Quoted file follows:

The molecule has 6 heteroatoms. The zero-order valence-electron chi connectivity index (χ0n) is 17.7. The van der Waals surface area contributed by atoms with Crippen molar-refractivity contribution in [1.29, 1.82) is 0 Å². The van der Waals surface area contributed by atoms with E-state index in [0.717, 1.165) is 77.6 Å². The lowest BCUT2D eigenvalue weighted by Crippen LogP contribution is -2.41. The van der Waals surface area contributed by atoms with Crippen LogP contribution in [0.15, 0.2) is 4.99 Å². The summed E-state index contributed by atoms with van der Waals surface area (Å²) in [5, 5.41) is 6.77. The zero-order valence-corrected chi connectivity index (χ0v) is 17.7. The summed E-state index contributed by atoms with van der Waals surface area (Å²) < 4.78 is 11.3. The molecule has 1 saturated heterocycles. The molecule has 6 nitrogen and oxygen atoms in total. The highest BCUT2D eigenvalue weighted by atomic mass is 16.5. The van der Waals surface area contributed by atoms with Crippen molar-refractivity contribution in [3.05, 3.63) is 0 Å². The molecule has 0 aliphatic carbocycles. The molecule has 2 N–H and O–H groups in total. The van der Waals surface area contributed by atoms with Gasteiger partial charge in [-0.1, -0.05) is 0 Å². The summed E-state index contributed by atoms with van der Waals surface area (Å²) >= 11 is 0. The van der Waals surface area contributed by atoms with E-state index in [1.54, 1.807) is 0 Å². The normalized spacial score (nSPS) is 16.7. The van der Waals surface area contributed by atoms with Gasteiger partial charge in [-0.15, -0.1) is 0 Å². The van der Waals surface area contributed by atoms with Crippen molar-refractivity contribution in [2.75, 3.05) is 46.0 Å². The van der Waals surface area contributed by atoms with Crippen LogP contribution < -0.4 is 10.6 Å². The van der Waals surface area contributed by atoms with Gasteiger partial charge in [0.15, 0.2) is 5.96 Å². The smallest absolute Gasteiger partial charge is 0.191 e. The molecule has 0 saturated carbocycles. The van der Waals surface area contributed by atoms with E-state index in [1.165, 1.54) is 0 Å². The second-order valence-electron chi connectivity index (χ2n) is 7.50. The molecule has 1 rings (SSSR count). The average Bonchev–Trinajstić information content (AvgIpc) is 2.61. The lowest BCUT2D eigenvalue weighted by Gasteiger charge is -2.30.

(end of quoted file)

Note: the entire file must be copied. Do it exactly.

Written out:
The molecule has 6 heteroatoms. The zero-order valence-electron chi connectivity index (χ0n) is 17.7. The van der Waals surface area contributed by atoms with Crippen molar-refractivity contribution in [1.29, 1.82) is 0 Å². The van der Waals surface area contributed by atoms with E-state index in [0.717, 1.165) is 77.6 Å². The lowest BCUT2D eigenvalue weighted by Crippen LogP contribution is -2.41. The van der Waals surface area contributed by atoms with Crippen LogP contribution in [0.15, 0.2) is 4.99 Å². The summed E-state index contributed by atoms with van der Waals surface area (Å²) in [5, 5.41) is 6.77. The zero-order valence-corrected chi connectivity index (χ0v) is 17.7. The summed E-state index contributed by atoms with van der Waals surface area (Å²) < 4.78 is 11.3. The molecule has 1 saturated heterocycles. The molecule has 6 nitrogen and oxygen atoms in total. The highest BCUT2D eigenvalue weighted by atomic mass is 16.5. The van der Waals surface area contributed by atoms with Crippen molar-refractivity contribution in [3.05, 3.63) is 0 Å². The molecule has 0 aliphatic carbocycles. The molecule has 2 N–H and O–H groups in total. The van der Waals surface area contributed by atoms with Gasteiger partial charge in [-0.1, -0.05) is 0 Å². The summed E-state index contributed by atoms with van der Waals surface area (Å²) >= 11 is 0. The van der Waals surface area contributed by atoms with E-state index in [1.54, 1.807) is 0 Å². The normalized spacial score (nSPS) is 16.7. The van der Waals surface area contributed by atoms with Gasteiger partial charge in [-0.15, -0.1) is 0 Å². The van der Waals surface area contributed by atoms with Crippen molar-refractivity contribution in [2.75, 3.05) is 46.0 Å². The van der Waals surface area contributed by atoms with Crippen LogP contribution < -0.4 is 10.6 Å². The van der Waals surface area contributed by atoms with Gasteiger partial charge in [0.15, 0.2) is 5.96 Å². The smallest absolute Gasteiger partial charge is 0.191 e. The molecule has 0 saturated carbocycles. The van der Waals surface area contributed by atoms with E-state index in [1.165, 1.54) is 0 Å². The second-order valence-electron chi connectivity index (χ2n) is 7.50. The molecule has 1 rings (SSSR count). The average Bonchev–Trinajstić information content (AvgIpc) is 2.61. The lowest BCUT2D eigenvalue weighted by Gasteiger charge is -2.30.